Monday, April 2, 2012

Steer Clear of the Chickenshit Jurisdiction of Collinsville, Illinois

In WTNK, I questioned whether the olfactory abilities of police officers live up to the deference shown them by courts in search-and-seizure drug cases. Empirical work by Richard Doty and others casts serious doubt on one typically extravagant claim: that unburned marijuana is detectable by nose when wrapped and stashed in a car trunk.

Nevertheless, the “in plain smell” doctrine is now law in many states: the odor of pot, as perceived by a police officer, is sufficient to establish probable cause for a warrantless search of a vehicle. Thanks to a U.S. Supreme Court ruling, an “alert” behavior by a trained drug detection dog also suffices.

Bringing dogs into the equation doesn’t help matters. A recent study suggests that dogs respond to subtle, unintended cues from their handlers that can result in “false alarm” alerts.

Radley Balko now examines some data from the Illinois State Police K-9 Unit and comes to a disturbing conclusion.
Even giving this dog credit for the cases in which the officer found only [drug] residue, over this 11-month period, the dog had about a 28 percent failure rate. Which means that nearly three of the 10 times the dogs alerted provided probable cause for a warrantless search of a motorist’s car without a warrant, the motorist was completely innocent.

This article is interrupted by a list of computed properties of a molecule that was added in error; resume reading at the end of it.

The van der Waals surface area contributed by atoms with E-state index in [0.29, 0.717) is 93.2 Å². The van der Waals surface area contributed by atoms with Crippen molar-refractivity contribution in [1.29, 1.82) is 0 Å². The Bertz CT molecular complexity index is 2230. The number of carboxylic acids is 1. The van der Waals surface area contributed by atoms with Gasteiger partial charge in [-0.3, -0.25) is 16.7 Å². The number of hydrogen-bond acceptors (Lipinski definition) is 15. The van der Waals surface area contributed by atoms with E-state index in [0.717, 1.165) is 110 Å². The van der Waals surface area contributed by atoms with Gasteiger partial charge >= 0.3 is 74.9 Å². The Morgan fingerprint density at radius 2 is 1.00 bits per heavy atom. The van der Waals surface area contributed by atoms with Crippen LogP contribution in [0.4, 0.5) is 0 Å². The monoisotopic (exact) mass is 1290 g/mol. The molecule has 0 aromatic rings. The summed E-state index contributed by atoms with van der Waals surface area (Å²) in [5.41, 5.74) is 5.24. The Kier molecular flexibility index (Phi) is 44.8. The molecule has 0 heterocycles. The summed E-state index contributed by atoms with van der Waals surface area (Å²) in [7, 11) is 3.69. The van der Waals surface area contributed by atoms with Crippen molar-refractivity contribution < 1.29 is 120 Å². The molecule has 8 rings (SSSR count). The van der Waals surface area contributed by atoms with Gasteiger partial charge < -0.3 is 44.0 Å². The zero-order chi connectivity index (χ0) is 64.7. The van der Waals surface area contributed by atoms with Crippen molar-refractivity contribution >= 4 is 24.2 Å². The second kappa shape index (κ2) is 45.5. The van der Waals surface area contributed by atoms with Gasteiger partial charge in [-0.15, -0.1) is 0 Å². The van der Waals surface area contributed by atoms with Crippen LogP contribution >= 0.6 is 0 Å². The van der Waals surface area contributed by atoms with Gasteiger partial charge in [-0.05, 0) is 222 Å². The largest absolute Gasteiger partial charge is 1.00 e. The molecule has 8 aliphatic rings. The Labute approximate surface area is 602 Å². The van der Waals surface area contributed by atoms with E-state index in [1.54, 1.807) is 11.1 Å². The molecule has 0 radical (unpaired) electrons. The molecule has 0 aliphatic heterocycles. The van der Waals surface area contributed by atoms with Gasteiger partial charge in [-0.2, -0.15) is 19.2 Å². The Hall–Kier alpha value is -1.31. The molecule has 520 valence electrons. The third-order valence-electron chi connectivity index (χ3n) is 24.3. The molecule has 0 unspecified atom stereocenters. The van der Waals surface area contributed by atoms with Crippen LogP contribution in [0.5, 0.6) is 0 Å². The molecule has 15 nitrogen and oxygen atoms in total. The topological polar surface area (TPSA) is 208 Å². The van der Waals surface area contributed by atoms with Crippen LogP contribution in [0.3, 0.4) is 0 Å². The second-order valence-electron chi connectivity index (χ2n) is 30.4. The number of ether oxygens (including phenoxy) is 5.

What’s that, Lassie? It gets worse?
Include the “residue” stops, which didn’t produce a large enough quantity of illicit drugs to be measured, and the dog’s error rate climbs to 74 percent. And these are all cases in which the dog’s handler presumably was suspicious enough to conduct a sniff search in the first place.
Bad girl!

Before you smack Lassie on the snout with a rolled-up newspaper, consider the tactics employed by officer Michael Reichert of the Collinsville (Illinois) Police Department, and his canine sidekick. Radley Balko has the story here, but you really should watch the nifty little video by Terrance Huff that accompanies the story. It gives you the full gamey flavor of what happens when questionable legal doctrine combines with questionable use of scent dogs and questionable policing in a chickenshit town like Collinsville, Illinois.

[Via Instapundit.]

1 comment:

NadineisthatU said...

The dental cleaning dog treat Greenies sent samples to a Mexican vet, when they first started manufacturing. The drug dogs went crazy. I used them because I saw how fast they cleaned and old dogs teeth, and I didn't want her to have to undergo Anesthesia. This was years and dogs ago. This year I bought the Senior Greenies for Thanksgiving and Chritmas. My sister's dog went from her usual herding and then waiting behavior, to circling me and being unable to self calm. They had added glucosamine Chondroiten, and reduced the fat. It is like crack for dogs, but does a great job on their teeth.